President’s retirement to cause campus changes

College President Gerald Pumphrey will officially retire in February 2013, which may bring changes to campus life, including club operations and college-sponsored events.

Longstanding and well-supported organizations like the student senate do not expect to see any negative changes with Pumphrey’s retirement. According to outgoing Student Senate President Khurshida Begum, the senate has complete faith in the college Board of Trustees to choose a suitable new president for SPSCC, but it will be hard to find a good replacement.

“It’s a big shoe to fill… He’s all about the students,” she said, “He always knows what’s going on and is very involved with the students’ lives.”

Outgoing Student Senator for Legislative Affairs Matthew Shrader said, “It’s never easy to replace a good, strong leader like Pumphrey. I can’t say that it’s not going to have any impact, [but] hopefully it will have minimal impact.”

Veterans Club members fear major problems, however. Although the club’s constitution states the club is not a political organization, it often faced opposition and obstacles in establishing and maintaining their club according to club president Garrett Collins.

“His leaving is actually going to hurt us. We have tried for so long to get this club going…And once [Pumphrey] found out who we were and what we did, he was very supportive of us,” said Collins.

“Now, we have an open door to go to someone high up if we ever need anything, and we’re afraid that door might close,” he said.

The Veterans Club is one of the campus’ largest clubs; it has about 70 active members out of 600-plus veterans attending SPSCC, according to Collins.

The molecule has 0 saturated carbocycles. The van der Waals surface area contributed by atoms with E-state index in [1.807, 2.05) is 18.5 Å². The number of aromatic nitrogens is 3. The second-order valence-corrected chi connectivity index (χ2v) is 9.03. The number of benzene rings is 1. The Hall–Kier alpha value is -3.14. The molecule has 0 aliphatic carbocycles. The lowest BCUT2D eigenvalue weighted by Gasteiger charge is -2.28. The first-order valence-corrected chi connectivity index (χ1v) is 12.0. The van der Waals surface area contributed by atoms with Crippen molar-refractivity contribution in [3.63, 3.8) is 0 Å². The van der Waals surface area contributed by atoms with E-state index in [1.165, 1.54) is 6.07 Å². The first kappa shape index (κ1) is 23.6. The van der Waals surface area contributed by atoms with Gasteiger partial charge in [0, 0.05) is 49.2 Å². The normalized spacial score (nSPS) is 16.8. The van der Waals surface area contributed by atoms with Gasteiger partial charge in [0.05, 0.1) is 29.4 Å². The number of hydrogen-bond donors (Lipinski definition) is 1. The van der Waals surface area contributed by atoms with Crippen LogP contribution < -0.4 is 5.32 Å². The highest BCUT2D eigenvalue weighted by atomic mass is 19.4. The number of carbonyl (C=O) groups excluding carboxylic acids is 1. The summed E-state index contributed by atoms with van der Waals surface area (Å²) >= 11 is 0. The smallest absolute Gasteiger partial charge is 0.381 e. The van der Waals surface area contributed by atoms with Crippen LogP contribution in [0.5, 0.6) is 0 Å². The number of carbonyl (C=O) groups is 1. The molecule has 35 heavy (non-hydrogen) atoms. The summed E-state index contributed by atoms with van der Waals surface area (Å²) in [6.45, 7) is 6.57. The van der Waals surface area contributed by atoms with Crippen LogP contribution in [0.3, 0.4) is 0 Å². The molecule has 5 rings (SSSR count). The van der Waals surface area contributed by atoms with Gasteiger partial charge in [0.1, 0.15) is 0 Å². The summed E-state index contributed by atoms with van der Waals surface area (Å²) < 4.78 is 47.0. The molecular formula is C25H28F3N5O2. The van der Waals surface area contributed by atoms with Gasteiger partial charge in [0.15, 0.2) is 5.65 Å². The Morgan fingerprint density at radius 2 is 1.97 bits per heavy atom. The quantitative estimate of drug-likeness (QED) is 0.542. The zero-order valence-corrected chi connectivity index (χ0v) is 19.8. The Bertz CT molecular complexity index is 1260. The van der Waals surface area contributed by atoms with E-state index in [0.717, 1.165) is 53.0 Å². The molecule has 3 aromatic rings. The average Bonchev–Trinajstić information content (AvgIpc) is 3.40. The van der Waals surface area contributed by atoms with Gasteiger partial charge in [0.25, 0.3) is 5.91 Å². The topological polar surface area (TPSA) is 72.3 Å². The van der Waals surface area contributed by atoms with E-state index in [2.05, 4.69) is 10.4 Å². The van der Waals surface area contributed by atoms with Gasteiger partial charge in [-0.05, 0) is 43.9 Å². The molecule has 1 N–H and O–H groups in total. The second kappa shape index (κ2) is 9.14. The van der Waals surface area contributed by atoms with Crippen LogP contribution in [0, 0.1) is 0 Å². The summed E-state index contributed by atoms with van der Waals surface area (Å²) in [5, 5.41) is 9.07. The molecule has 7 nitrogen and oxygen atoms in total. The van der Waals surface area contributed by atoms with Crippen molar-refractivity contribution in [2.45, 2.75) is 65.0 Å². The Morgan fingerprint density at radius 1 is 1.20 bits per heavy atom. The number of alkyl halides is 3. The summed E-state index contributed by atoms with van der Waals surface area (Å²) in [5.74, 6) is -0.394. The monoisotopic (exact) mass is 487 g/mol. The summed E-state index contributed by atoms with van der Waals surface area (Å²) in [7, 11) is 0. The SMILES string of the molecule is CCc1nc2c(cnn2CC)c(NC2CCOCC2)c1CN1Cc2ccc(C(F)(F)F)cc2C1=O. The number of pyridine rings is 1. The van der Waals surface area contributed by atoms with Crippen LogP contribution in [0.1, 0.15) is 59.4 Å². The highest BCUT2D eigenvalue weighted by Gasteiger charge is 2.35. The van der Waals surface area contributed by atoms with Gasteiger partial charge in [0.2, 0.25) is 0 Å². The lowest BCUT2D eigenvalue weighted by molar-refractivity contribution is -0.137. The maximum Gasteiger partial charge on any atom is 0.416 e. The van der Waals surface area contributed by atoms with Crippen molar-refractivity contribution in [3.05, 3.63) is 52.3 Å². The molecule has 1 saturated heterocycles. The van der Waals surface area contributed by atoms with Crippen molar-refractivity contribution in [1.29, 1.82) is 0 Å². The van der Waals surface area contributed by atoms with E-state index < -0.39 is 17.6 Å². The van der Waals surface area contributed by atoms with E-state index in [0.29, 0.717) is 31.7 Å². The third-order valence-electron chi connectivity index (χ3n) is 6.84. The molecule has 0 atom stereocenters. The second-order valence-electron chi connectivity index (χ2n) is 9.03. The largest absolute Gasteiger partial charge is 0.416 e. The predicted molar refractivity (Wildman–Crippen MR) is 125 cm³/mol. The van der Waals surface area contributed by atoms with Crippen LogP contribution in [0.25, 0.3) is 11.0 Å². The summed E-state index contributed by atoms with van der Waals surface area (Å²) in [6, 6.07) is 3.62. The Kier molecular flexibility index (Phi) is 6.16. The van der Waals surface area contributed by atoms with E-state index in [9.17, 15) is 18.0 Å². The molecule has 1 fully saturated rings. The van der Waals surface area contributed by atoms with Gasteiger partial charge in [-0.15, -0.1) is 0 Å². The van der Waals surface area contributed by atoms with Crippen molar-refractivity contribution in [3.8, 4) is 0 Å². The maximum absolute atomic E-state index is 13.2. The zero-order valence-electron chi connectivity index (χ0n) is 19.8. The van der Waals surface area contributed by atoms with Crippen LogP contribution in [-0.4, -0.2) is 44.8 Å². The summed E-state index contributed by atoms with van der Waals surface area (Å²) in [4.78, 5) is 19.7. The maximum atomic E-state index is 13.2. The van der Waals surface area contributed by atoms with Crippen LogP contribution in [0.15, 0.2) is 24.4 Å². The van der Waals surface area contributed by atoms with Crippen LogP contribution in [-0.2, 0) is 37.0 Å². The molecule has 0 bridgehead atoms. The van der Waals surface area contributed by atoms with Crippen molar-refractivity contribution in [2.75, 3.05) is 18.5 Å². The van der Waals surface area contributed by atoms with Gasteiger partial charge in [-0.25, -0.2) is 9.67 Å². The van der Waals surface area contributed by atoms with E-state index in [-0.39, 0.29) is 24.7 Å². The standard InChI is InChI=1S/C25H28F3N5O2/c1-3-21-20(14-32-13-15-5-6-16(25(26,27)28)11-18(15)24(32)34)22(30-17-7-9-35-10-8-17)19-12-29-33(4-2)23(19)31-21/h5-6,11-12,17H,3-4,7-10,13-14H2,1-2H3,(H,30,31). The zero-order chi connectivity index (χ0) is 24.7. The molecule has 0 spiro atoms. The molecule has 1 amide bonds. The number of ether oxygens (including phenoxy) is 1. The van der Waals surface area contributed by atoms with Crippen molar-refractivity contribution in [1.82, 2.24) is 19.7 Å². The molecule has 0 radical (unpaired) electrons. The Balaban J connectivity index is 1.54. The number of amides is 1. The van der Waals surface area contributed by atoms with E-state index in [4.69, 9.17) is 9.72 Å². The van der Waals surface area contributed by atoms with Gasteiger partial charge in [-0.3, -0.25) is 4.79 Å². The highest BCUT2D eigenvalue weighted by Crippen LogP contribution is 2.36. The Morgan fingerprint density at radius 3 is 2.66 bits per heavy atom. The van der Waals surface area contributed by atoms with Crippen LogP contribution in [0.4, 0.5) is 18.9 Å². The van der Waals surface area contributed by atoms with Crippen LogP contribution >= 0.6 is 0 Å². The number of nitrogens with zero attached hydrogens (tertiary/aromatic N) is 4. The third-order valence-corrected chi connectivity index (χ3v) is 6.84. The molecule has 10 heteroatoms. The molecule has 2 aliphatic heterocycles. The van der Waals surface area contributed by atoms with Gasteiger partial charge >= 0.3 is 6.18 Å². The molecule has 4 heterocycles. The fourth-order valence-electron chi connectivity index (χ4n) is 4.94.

Collins said club members worry the president’s replacement will not be a veteran supporter, and that it will be much more difficult for them to receive funding next year. However, the college president is not involved in the committee that allots funding to clubs.

Faculty Senate President and psychology Professor Kathryn Clancy said Pumphrey has always been very helpful and available to discuss the issues and concerns of SPSCC professors.

Many professors were surprised that Pumphrey had decided to retire after only six years at SPSCC, according to Clancy.

“He’s only our second president, so I think a lot of us just thought he would be around a lot longer,” she said.

Clancy said Pumphrey has developed a smooth transition process since the Board of Trustees and faculty, staff, and students gave input as to what qualities they would desire in a new president. She said she does not believe any of the faculty is really worried about the impact his retirement will have on the college.

“If anything, it will probably be a positive experience…It sounds like Dr. Pumphrey is looking forward to his retirement, and I think it just works well for all of us,” she said, “I think we are all excited and looking forward to working with a new president.”

The Board of Trustees plans to select a new president by December of this year. Pumphrey is set to officially relinquish responsibility to the new president in February of 2013.